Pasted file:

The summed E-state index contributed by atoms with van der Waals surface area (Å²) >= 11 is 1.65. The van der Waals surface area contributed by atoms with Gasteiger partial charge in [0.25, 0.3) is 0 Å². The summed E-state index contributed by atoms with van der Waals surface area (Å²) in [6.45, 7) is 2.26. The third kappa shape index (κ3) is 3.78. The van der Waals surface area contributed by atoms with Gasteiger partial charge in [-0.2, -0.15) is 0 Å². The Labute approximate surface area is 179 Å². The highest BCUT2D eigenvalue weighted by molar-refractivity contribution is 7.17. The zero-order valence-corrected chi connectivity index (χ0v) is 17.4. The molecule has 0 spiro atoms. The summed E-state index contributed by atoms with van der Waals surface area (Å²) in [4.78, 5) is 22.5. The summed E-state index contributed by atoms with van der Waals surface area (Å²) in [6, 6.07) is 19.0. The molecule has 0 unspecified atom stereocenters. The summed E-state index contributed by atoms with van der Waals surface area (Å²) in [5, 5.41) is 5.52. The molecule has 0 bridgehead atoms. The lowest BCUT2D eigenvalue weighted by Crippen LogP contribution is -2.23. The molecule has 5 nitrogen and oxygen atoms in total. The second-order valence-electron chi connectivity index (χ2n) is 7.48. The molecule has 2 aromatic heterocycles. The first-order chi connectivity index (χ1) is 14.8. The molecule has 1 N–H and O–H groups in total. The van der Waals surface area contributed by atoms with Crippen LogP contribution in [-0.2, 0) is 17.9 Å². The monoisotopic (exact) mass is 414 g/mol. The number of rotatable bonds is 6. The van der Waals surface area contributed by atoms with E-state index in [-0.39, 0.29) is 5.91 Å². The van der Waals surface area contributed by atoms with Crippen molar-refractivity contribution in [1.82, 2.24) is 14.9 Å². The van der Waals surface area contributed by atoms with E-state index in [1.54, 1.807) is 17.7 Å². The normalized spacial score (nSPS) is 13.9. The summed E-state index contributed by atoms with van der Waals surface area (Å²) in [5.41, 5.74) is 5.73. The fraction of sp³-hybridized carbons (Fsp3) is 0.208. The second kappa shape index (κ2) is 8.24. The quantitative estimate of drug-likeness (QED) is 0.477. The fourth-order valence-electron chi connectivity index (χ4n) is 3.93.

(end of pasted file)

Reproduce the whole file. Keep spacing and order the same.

The summed E-state index contributed by atoms with van der Waals surface area (Å²) >= 11 is 1.65. The van der Waals surface area contributed by atoms with Gasteiger partial charge in [0.25, 0.3) is 0 Å². The summed E-state index contributed by atoms with van der Waals surface area (Å²) in [6.45, 7) is 2.26. The third kappa shape index (κ3) is 3.78. The van der Waals surface area contributed by atoms with Gasteiger partial charge in [-0.2, -0.15) is 0 Å². The Labute approximate surface area is 179 Å². The highest BCUT2D eigenvalue weighted by molar-refractivity contribution is 7.17. The zero-order valence-corrected chi connectivity index (χ0v) is 17.4. The molecule has 0 spiro atoms. The summed E-state index contributed by atoms with van der Waals surface area (Å²) in [4.78, 5) is 22.5. The summed E-state index contributed by atoms with van der Waals surface area (Å²) in [6, 6.07) is 19.0. The molecule has 0 unspecified atom stereocenters. The summed E-state index contributed by atoms with van der Waals surface area (Å²) in [5, 5.41) is 5.52. The molecule has 0 bridgehead atoms. The lowest BCUT2D eigenvalue weighted by Crippen LogP contribution is -2.23. The molecule has 5 nitrogen and oxygen atoms in total. The second-order valence-electron chi connectivity index (χ2n) is 7.48. The molecule has 2 aromatic heterocycles. The first-order chi connectivity index (χ1) is 14.8. The molecule has 1 N–H and O–H groups in total. The van der Waals surface area contributed by atoms with Crippen LogP contribution in [-0.2, 0) is 17.9 Å². The monoisotopic (exact) mass is 414 g/mol. The number of rotatable bonds is 6. The van der Waals surface area contributed by atoms with E-state index in [-0.39, 0.29) is 5.91 Å². The van der Waals surface area contributed by atoms with Crippen molar-refractivity contribution in [1.82, 2.24) is 14.9 Å². The van der Waals surface area contributed by atoms with E-state index in [1.54, 1.807) is 17.7 Å². The normalized spacial score (nSPS) is 13.9. The summed E-state index contributed by atoms with van der Waals surface area (Å²) in [5.41, 5.74) is 5.73. The fraction of sp³-hybridized carbons (Fsp3) is 0.208. The second kappa shape index (κ2) is 8.24. The quantitative estimate of drug-likeness (QED) is 0.477. The fourth-order valence-electron chi connectivity index (χ4n) is 3.93.